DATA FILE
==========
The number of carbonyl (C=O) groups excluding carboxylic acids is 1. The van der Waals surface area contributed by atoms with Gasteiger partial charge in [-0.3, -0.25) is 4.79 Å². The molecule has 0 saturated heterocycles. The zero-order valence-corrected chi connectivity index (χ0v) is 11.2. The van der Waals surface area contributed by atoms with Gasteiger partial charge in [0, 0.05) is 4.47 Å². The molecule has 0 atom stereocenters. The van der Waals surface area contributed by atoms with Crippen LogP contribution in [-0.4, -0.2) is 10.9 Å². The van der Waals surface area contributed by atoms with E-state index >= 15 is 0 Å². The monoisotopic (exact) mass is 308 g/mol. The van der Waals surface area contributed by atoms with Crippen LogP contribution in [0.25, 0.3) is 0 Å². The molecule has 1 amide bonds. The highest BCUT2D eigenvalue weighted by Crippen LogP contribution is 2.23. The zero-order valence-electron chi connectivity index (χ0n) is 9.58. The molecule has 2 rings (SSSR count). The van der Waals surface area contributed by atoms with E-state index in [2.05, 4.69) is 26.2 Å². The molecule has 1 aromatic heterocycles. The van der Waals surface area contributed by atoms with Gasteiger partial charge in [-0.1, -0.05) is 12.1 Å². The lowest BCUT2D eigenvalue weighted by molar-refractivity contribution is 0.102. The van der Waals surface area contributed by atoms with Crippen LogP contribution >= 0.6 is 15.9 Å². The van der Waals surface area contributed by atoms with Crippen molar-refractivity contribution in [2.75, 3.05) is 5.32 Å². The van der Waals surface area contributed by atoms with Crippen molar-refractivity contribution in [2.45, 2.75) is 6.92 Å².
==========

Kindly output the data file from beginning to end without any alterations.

The number of carbonyl (C=O) groups excluding carboxylic acids is 1. The van der Waals surface area contributed by atoms with Gasteiger partial charge in [-0.3, -0.25) is 4.79 Å². The molecule has 0 saturated heterocycles. The zero-order valence-corrected chi connectivity index (χ0v) is 11.2. The van der Waals surface area contributed by atoms with Gasteiger partial charge in [0, 0.05) is 4.47 Å². The molecule has 0 atom stereocenters. The van der Waals surface area contributed by atoms with Crippen LogP contribution in [-0.4, -0.2) is 10.9 Å². The van der Waals surface area contributed by atoms with E-state index >= 15 is 0 Å². The monoisotopic (exact) mass is 308 g/mol. The van der Waals surface area contributed by atoms with Crippen LogP contribution in [0.25, 0.3) is 0 Å². The molecule has 1 amide bonds. The highest BCUT2D eigenvalue weighted by Crippen LogP contribution is 2.23. The zero-order valence-electron chi connectivity index (χ0n) is 9.58. The molecule has 2 rings (SSSR count). The van der Waals surface area contributed by atoms with E-state index in [2.05, 4.69) is 26.2 Å². The molecule has 1 aromatic heterocycles. The van der Waals surface area contributed by atoms with Gasteiger partial charge in [-0.1, -0.05) is 12.1 Å². The lowest BCUT2D eigenvalue weighted by molar-refractivity contribution is 0.102. The van der Waals surface area contributed by atoms with Crippen LogP contribution >= 0.6 is 15.9 Å². The van der Waals surface area contributed by atoms with Crippen molar-refractivity contribution in [2.75, 3.05) is 5.32 Å². The van der Waals surface area contributed by atoms with Crippen molar-refractivity contribution in [2.45, 2.75) is 6.92 Å².